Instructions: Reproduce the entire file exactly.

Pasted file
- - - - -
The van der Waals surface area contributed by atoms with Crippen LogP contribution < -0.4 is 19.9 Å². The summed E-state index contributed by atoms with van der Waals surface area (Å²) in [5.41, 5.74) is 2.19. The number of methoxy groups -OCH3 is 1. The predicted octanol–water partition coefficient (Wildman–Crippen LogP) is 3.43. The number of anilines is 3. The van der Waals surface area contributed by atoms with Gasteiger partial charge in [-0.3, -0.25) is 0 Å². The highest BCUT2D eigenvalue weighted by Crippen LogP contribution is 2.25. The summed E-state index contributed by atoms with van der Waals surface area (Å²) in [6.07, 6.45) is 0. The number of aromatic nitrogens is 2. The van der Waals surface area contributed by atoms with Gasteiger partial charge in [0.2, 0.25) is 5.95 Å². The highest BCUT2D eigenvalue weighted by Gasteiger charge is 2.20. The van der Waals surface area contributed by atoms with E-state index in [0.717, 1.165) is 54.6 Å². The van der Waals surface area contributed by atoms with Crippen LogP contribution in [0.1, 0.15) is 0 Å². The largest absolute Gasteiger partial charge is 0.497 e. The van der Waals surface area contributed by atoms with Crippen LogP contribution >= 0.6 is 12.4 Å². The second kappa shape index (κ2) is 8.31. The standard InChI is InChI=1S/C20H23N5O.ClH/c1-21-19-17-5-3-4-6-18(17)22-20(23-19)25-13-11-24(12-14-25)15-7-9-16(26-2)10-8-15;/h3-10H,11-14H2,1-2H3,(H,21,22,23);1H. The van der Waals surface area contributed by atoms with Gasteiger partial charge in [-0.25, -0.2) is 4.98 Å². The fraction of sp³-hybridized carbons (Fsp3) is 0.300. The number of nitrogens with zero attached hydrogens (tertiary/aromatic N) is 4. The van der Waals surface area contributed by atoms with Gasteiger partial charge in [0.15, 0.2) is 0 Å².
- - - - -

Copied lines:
The van der Waals surface area contributed by atoms with Crippen LogP contribution < -0.4 is 19.9 Å². The summed E-state index contributed by atoms with van der Waals surface area (Å²) in [5.41, 5.74) is 2.19. The number of methoxy groups -OCH3 is 1. The predicted octanol–water partition coefficient (Wildman–Crippen LogP) is 3.43. The number of anilines is 3. The van der Waals surface area contributed by atoms with Gasteiger partial charge in [-0.3, -0.25) is 0 Å². The highest BCUT2D eigenvalue weighted by Crippen LogP contribution is 2.25. The summed E-state index contributed by atoms with van der Waals surface area (Å²) in [6.07, 6.45) is 0. The number of aromatic nitrogens is 2. The van der Waals surface area contributed by atoms with Gasteiger partial charge in [0.2, 0.25) is 5.95 Å². The highest BCUT2D eigenvalue weighted by Gasteiger charge is 2.20. The van der Waals surface area contributed by atoms with E-state index in [0.717, 1.165) is 54.6 Å². The van der Waals surface area contributed by atoms with Crippen LogP contribution in [0.1, 0.15) is 0 Å². The largest absolute Gasteiger partial charge is 0.497 e. The van der Waals surface area contributed by atoms with Crippen LogP contribution >= 0.6 is 12.4 Å². The second kappa shape index (κ2) is 8.31. The standard InChI is InChI=1S/C20H23N5O.ClH/c1-21-19-17-5-3-4-6-18(17)22-20(23-19)25-13-11-24(12-14-25)15-7-9-16(26-2)10-8-15;/h3-10H,11-14H2,1-2H3,(H,21,22,23);1H. The van der Waals surface area contributed by atoms with Gasteiger partial charge in [-0.25, -0.2) is 4.98 Å². The fraction of sp³-hybridized carbons (Fsp3) is 0.300. The number of nitrogens with zero attached hydrogens (tertiary/aromatic N) is 4. The van der Waals surface area contributed by atoms with Gasteiger partial charge in [0.15, 0.2) is 0 Å².